O’Connell is the only guard out of the players Sacramento has signed this summer. However, he will likely also play at the three due to his size and athleticism. At 6-foot-6 and 185 pounds, O’Connell is taller than most of his matchups at guard but not very heavy. He is also sneaky athletic, sporting a max vertical of 41 inches.
O’Connell began his college career at Duke, but transferred to Creighton after three seasons. This past season at Creighton, he averaged 11.8 points and 5.3 rebounds en route to a second round exit in the NCAA Tournament. His stats are not the sexiest and he isn’t a well known guy. However, he has a lot of potential and can be a good role player in the right system.
O’Connell is only the fourth player in history to compete in the College Slam Dunk Contest and Three-Point Shootout during the Final Four of the Men’s NCAA Tournament. He’s tall, versatile offensively, and a tenacious rebounder. Also on an Exhibit 10 deal, he can add some much-needed depth to the Kings after some time proving himself in the G League.
Jai Smith, Overtime Elite, F
Probably the most interesting guy of the group, Smith has agreed to play with the Sacramento Kings during Summer League where he will have the chance to earn himself a contract. Unlike most, Smith did not play in college, the G League, or overseas. He instead played for the brand new Overtime league. A place for players not looking to go to college but are not yet eligible for the NBA.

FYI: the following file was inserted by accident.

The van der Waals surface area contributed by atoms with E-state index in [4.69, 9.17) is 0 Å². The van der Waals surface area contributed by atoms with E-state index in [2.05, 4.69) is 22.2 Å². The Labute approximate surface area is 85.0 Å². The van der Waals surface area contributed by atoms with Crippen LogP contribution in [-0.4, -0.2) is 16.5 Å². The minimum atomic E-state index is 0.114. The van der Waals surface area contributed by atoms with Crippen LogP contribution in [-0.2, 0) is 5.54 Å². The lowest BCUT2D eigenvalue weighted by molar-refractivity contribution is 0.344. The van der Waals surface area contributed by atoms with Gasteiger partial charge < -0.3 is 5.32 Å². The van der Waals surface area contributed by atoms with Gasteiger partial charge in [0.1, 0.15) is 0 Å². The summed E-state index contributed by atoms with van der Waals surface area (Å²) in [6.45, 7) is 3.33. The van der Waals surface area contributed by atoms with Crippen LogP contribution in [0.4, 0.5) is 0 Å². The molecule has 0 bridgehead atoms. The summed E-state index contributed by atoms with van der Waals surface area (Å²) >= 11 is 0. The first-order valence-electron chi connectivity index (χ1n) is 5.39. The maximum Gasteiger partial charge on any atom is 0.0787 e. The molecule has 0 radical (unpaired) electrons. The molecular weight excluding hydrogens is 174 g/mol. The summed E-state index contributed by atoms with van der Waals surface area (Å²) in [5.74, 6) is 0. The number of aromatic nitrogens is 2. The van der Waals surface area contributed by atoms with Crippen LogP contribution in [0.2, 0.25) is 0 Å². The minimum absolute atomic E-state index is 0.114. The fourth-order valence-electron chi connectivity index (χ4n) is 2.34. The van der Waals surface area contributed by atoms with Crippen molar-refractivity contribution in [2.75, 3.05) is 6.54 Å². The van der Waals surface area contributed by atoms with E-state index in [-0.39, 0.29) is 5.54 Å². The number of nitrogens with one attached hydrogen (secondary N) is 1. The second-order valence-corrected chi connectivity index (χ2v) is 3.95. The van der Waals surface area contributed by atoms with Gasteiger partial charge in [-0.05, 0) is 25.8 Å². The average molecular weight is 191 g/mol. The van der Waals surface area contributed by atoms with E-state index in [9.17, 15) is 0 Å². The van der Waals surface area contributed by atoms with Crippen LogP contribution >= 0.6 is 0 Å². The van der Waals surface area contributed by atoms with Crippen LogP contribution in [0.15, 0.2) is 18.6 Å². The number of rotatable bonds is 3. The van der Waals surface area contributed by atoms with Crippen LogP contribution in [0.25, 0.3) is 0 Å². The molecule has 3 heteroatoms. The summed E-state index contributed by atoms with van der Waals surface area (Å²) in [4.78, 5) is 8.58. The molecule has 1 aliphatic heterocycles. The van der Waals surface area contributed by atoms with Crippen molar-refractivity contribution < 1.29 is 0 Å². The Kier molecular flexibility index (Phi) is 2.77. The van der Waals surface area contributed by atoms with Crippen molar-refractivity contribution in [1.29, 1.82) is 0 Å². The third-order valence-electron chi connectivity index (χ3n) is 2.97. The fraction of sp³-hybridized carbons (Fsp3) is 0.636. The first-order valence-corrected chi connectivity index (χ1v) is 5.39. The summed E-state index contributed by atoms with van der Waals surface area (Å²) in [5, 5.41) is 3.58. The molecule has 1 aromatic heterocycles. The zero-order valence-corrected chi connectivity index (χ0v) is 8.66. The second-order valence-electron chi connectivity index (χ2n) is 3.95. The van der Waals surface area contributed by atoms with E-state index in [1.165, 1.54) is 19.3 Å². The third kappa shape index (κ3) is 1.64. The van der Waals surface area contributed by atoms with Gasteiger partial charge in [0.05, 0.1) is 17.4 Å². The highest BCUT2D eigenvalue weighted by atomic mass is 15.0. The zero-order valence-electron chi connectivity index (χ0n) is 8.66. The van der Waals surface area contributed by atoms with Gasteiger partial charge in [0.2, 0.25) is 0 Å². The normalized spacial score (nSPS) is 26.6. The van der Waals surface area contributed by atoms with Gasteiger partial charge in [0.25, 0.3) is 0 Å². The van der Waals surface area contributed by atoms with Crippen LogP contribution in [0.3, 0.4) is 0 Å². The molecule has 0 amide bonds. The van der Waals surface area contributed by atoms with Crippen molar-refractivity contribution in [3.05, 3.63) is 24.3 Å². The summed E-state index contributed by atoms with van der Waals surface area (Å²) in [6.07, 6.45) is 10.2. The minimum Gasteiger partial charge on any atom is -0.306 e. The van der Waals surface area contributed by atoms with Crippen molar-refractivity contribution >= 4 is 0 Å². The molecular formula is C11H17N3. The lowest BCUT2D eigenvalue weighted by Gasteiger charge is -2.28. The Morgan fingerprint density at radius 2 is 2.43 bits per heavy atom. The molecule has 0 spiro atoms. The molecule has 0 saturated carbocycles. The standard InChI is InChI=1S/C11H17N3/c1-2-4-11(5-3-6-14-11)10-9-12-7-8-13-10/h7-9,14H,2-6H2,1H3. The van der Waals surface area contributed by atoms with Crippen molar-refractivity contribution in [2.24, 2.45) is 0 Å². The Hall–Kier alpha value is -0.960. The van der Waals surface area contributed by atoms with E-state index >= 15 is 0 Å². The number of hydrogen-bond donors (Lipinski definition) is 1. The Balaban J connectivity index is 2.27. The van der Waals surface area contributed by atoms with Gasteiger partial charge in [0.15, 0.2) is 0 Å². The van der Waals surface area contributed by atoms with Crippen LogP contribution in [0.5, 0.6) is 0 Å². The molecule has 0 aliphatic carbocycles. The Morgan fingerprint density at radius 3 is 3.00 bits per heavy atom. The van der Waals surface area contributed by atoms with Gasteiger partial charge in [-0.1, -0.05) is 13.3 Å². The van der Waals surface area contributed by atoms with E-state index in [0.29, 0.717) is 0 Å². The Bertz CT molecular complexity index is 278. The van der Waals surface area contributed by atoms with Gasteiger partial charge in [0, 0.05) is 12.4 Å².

Ranked 237 in the class of ‘22 by 247sports, the 6-foot-9, 230-pound forward had offers from the likes of Baylor, Auburn, and Alabama. However, he elected to take a unique route. Smith is strong and athletic but very raw. He averaged 14.2 points and 8.8 rebounds per game this past season and has a strong paint game. However, he is not a great shooter and can’t space the floor well. His coaches and teammates had high praise for him saying he is unfazed by the noise, high-energy, and an overall great person and player. It’s hard to profile a player in his situation, but the Kings could have an interesting project on their hands.